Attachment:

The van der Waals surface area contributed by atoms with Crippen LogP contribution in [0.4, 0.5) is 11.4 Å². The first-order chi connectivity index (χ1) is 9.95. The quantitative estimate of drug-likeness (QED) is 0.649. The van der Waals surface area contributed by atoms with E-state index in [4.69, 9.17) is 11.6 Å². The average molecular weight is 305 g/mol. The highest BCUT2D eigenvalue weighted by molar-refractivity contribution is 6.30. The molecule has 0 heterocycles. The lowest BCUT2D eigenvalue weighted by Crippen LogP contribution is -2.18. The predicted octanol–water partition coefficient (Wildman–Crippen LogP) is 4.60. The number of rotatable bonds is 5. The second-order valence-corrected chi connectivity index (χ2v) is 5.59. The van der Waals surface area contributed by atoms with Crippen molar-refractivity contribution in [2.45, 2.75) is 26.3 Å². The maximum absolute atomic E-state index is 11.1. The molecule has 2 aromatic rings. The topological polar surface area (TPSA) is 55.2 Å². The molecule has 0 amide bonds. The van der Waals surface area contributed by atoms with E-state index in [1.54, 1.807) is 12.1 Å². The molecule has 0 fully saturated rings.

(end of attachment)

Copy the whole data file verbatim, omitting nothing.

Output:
The van der Waals surface area contributed by atoms with Crippen LogP contribution in [0.4, 0.5) is 11.4 Å². The first-order chi connectivity index (χ1) is 9.95. The quantitative estimate of drug-likeness (QED) is 0.649. The van der Waals surface area contributed by atoms with E-state index in [4.69, 9.17) is 11.6 Å². The average molecular weight is 305 g/mol. The highest BCUT2D eigenvalue weighted by molar-refractivity contribution is 6.30. The molecule has 0 heterocycles. The lowest BCUT2D eigenvalue weighted by Crippen LogP contribution is -2.18. The predicted octanol–water partition coefficient (Wildman–Crippen LogP) is 4.60. The number of rotatable bonds is 5. The second-order valence-corrected chi connectivity index (χ2v) is 5.59. The van der Waals surface area contributed by atoms with Crippen molar-refractivity contribution in [2.45, 2.75) is 26.3 Å². The maximum absolute atomic E-state index is 11.1. The molecule has 2 aromatic rings. The topological polar surface area (TPSA) is 55.2 Å². The molecule has 0 amide bonds. The van der Waals surface area contributed by atoms with E-state index in [1.54, 1.807) is 12.1 Å². The molecule has 0 fully saturated rings.